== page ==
While its business is completely different from MercadoLibre's, a lot of the numbers at LogMeIn look similar. For example, MercadoLibre had a head start on LogMeIn, IPOing two years before LogMeIn did. But a similar "post-IPO age," two years ago, MercadoLibre stock was up an amount similar to where LogMeIn is today -- 365%.
Historical growth patterns, and projections for future growth are also similar. Both companies have achieved roughly 23% annualized sales growth over the past five years . Analysts who follow MercadoLibre stock see it growing earnings at 32% annually over the next five years. Projections for LogMeIn are for an even stronger 39% earnings growth rate .
The big difference between the two stocks, as I see it, lies in the fact that LogMeIn, having recently acquired LastPass and just undergone a transformative merger with Citrix's GoTo business, is working off a lot of merger-related charges that have its earnings reading negative, whereas MercadoLibre, continuing on its own, is more firmly GAAP-earnings-positive. Over the past 12 months, for example, LogMeIn has recorded charges of more than $28 million for amortizing its acquisitions costs, and a further $45 million in merger and restructuring charges. Without those charges, LogMeIn would be firmly profitable. With them, its income statement is showing a $15 million annual loss.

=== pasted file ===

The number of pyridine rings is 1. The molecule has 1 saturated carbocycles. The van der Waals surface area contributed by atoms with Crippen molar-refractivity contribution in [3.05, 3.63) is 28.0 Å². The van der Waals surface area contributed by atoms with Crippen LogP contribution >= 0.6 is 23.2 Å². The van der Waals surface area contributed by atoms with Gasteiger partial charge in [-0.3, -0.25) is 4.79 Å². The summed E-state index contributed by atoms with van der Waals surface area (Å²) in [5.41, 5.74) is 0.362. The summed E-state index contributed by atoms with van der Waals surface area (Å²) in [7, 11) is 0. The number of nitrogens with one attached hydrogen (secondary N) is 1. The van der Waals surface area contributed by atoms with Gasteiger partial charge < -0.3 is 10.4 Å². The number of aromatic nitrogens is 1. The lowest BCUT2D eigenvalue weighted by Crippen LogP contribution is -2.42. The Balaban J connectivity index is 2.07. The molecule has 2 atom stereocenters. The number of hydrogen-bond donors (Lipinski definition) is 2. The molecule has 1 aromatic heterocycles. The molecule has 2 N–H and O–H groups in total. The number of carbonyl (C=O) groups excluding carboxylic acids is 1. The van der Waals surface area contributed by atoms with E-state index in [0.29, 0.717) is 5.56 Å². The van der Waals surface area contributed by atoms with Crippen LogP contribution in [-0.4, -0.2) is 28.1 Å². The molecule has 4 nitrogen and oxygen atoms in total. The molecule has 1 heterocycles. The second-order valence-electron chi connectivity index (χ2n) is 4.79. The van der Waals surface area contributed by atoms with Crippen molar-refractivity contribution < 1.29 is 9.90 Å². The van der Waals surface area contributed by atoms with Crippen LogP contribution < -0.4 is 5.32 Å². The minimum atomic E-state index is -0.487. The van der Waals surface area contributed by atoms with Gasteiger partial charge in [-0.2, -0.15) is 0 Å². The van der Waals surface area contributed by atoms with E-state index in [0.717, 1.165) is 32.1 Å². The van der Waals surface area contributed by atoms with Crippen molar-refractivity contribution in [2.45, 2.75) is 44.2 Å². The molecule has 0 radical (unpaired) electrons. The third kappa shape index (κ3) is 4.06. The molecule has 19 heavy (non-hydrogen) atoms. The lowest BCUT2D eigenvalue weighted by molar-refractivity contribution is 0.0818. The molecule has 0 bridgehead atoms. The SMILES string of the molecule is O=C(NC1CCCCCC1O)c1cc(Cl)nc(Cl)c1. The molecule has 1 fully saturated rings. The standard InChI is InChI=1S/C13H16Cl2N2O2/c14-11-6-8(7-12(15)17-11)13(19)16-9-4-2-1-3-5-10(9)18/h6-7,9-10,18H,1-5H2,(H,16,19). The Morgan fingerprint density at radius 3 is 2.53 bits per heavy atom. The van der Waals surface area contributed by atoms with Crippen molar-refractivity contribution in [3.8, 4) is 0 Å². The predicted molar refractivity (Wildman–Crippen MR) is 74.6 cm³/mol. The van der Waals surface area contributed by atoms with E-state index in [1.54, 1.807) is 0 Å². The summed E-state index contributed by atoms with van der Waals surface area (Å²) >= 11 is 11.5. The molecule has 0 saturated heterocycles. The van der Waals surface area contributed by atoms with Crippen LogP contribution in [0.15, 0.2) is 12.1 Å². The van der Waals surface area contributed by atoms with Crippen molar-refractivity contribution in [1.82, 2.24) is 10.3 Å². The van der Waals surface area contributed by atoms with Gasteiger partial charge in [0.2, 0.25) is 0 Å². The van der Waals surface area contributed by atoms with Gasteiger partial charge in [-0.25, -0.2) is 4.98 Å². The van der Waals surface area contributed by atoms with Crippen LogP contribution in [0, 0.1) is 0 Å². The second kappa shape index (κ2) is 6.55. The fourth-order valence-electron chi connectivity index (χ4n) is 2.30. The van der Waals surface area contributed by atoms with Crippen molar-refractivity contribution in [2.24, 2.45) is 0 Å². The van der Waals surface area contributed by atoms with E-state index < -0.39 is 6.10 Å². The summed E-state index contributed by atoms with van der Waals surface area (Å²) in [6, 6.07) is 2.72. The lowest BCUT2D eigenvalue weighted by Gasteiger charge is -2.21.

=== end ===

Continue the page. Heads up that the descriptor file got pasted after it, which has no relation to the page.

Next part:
But here's the thing: Accounting wrinkles notwithstanding, LogMeIn is generating quite a lot of cash -- $147 million worth of free cash flow over the past year. While the stock looks expensive at 40 times FCF, if LogMeIn lives up to its projected growth rate of 39%, the stock could still be pretty fairly priced at today's levels -- and produce MercadoLibre-like returns in the future.
George Budwell has no position in any stocks mentioned. Leo Sun owns shares of Amazon. Rich Smith owns shares of Alibaba. The Motley Fool owns shares of and recommends Amazon, MercadoLibre, and Shopify. The Motley Fool has a disclosure policy.